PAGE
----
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Dutch anti-Islam politician goes on trial

Text by News Wires

Latest update : 2010-10-04

Geert Wilders, the notorious Dutch MP whose far-right party is poised to support a new minority government, appeared in a court in Amsterdam on Monday charged with three counts of inciting hatred and discrimination against Muslims.


REUTERS - Dutch anti-Islamist politician Geert Wilders, who plays a controversial but pivotal role in the formation of a new Dutch government, appeared in court on Monday charged with inciting hatred against Muslims.
Wilders, who has 24-hour police guard because of death threats he has received, is charged on three counts of inciting hate and discrimination against Muslims in comments to the media and for insulting Muslims by comparing the Islamic faith to Nazism.
"I have said what I have said and I will not take one word back," Wilders said at the start of the hearing as he told the court he would invoke his right to remain silent.
The presiding judge said Wilders has been accused by others of avoiding engaging in debate and that it appeared he was doing the same again today. "The fact that we will keep asking you questions is not to pester you," the judge said.
Wilders' lawyer said the judge's comments could be construed as bias, prompting the court to adjourn until 1000 GMT so that new judges could be put in place to hear the defence's concerns.
Government role
The trial comes at an awkward time for Wilders, whose party is poised to gain a powerful role in the running of the country through its support of a minority government made up of the Liberals (VVD) and Christian Democrat (CDA) parties.
A CDA congress voted in favour of entering into a minority government with support from the Freedom Party on Saturday, but remains split over the prospect of relying on Wilders' support and a final decision on the matter will be made on Tuesday.
Following elections in June, the VVD and CDA hold between them just 52 seats in the 150-seat parliament. With support from Wilders they can get to a bare-minimum majority of 76 seats.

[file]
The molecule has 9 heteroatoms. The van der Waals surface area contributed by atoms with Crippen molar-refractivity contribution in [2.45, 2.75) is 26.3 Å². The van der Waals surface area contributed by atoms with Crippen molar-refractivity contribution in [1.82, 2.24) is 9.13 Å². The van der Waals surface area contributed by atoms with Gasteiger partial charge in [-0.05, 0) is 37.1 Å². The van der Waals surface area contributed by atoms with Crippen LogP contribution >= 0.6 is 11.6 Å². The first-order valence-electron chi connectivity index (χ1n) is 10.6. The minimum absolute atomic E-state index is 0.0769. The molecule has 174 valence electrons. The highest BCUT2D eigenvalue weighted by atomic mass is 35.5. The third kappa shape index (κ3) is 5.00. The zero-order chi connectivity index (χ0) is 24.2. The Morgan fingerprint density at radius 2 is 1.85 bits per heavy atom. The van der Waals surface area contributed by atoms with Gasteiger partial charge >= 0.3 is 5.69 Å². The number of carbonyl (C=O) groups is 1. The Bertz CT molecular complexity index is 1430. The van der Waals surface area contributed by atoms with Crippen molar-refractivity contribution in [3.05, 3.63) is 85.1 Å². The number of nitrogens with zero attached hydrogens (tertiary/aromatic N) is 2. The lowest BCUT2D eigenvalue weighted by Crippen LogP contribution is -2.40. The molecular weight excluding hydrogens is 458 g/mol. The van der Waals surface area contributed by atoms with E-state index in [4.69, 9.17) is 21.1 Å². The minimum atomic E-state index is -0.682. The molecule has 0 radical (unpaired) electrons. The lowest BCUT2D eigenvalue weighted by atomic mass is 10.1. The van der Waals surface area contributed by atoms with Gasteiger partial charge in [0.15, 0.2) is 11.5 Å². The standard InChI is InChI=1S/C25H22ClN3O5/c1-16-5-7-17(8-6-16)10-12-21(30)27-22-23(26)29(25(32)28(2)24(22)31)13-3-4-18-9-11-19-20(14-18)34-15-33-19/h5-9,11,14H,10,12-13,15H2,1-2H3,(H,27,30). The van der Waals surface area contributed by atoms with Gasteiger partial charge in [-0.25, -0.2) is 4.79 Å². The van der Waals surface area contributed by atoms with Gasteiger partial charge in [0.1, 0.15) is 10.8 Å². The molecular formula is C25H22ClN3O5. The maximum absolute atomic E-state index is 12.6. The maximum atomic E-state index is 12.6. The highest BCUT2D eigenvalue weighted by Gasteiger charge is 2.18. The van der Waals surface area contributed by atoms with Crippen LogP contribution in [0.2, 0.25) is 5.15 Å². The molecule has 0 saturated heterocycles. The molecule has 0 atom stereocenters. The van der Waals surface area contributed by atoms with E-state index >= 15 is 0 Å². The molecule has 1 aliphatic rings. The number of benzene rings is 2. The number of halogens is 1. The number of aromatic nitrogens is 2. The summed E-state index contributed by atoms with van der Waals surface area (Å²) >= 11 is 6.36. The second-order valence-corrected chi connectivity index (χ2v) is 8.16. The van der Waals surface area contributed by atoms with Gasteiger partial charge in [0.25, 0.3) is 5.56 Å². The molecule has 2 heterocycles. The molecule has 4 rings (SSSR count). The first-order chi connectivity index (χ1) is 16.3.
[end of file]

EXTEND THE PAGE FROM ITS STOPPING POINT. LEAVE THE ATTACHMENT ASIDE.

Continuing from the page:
"He divides, he creates hate, he creates conflicts between people. Some people can't accept this. Other people can accept this," said Mohammed Rabbae of the National Council for Moroccans.
Prior to invoking his right to silence, Wilders said these were "strange days" as he had been forced to combine "wearisome" government coalition talks with his preparation for the trial.
"The freedom of speech of at least 1.5 million people is on trial with me," Wilders said earlier on a social media site, referring to the number of voters his Freedom Party won at the June 9 elections. He added Monday would be a "terrible day."
If convicted, he faces a maximum sentence of one year imprisonment or a fine, but would be able to keep his parliamentary seat. In theory, the court could impose a sentence preventing him from running for re-election, but such a drastic ruling is considered by legal experts to be highly unlikely.
There was a small group of anti-Wilders protestors outside the heavily-policed Amsterdam court building.
One protest banner said a Wilders-backed Dutch government would stand for "discord and polarisation." Wilders made the film "Fitna" in 2008 which accused the Koran of inciting violence and mixed images of terrorist attacks with quotations from the Islamic holy book.
He has also made outspoken remarks to the media, such as an opinion piece in a Dutch daily in which he compared Islam to fascism and the Koran to Adolf Hitler's book "Mein Kampf".
"It has never happened before that such a prominent member of the parliament and a parliamentary leader needs to answer up to charges in front of a criminal court for comments inciting hate," high-profile lawyer Gerard Spong told Dutch BNR radio.
The trial will be held over several days in October, with a ruling expected on Nov. 4.


Date created : 2010-10-04


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